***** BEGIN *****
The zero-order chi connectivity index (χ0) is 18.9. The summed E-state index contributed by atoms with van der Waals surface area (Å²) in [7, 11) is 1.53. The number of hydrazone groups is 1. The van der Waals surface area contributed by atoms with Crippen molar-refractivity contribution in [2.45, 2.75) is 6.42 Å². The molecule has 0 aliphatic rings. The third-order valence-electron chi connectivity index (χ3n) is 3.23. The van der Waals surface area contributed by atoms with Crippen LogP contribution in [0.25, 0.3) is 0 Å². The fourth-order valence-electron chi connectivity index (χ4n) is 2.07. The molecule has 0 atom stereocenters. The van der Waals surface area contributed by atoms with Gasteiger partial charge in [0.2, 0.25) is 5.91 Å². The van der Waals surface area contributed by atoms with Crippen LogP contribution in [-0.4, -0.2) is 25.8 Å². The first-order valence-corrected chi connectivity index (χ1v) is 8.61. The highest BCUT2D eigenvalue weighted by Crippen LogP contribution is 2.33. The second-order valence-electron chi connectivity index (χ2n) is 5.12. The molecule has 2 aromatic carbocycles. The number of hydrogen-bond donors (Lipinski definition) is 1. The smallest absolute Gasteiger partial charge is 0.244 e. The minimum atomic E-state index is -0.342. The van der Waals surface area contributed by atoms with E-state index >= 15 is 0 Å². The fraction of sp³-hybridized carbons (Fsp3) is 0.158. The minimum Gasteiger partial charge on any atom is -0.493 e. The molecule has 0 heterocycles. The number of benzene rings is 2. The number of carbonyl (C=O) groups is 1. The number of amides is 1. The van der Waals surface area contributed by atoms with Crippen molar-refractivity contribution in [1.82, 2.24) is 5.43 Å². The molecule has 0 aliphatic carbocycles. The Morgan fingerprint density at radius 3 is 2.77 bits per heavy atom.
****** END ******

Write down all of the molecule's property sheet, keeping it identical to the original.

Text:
The zero-order chi connectivity index (χ0) is 18.9. The summed E-state index contributed by atoms with van der Waals surface area (Å²) in [7, 11) is 1.53. The number of hydrazone groups is 1. The van der Waals surface area contributed by atoms with Crippen molar-refractivity contribution in [2.45, 2.75) is 6.42 Å². The molecule has 0 aliphatic rings. The third-order valence-electron chi connectivity index (χ3n) is 3.23. The van der Waals surface area contributed by atoms with Crippen LogP contribution in [0.25, 0.3) is 0 Å². The fourth-order valence-electron chi connectivity index (χ4n) is 2.07. The molecule has 0 atom stereocenters. The van der Waals surface area contributed by atoms with Gasteiger partial charge in [0.2, 0.25) is 5.91 Å². The van der Waals surface area contributed by atoms with Crippen LogP contribution in [-0.4, -0.2) is 25.8 Å². The first-order valence-corrected chi connectivity index (χ1v) is 8.61. The highest BCUT2D eigenvalue weighted by Crippen LogP contribution is 2.33. The second-order valence-electron chi connectivity index (χ2n) is 5.12. The molecule has 2 aromatic carbocycles. The number of hydrogen-bond donors (Lipinski definition) is 1. The smallest absolute Gasteiger partial charge is 0.244 e. The minimum atomic E-state index is -0.342. The van der Waals surface area contributed by atoms with E-state index >= 15 is 0 Å². The fraction of sp³-hybridized carbons (Fsp3) is 0.158. The minimum Gasteiger partial charge on any atom is -0.493 e. The molecule has 0 heterocycles. The number of benzene rings is 2. The number of carbonyl (C=O) groups is 1. The number of amides is 1. The van der Waals surface area contributed by atoms with Crippen molar-refractivity contribution in [1.82, 2.24) is 5.43 Å². The molecule has 0 aliphatic carbocycles. The Morgan fingerprint density at radius 3 is 2.77 bits per heavy atom.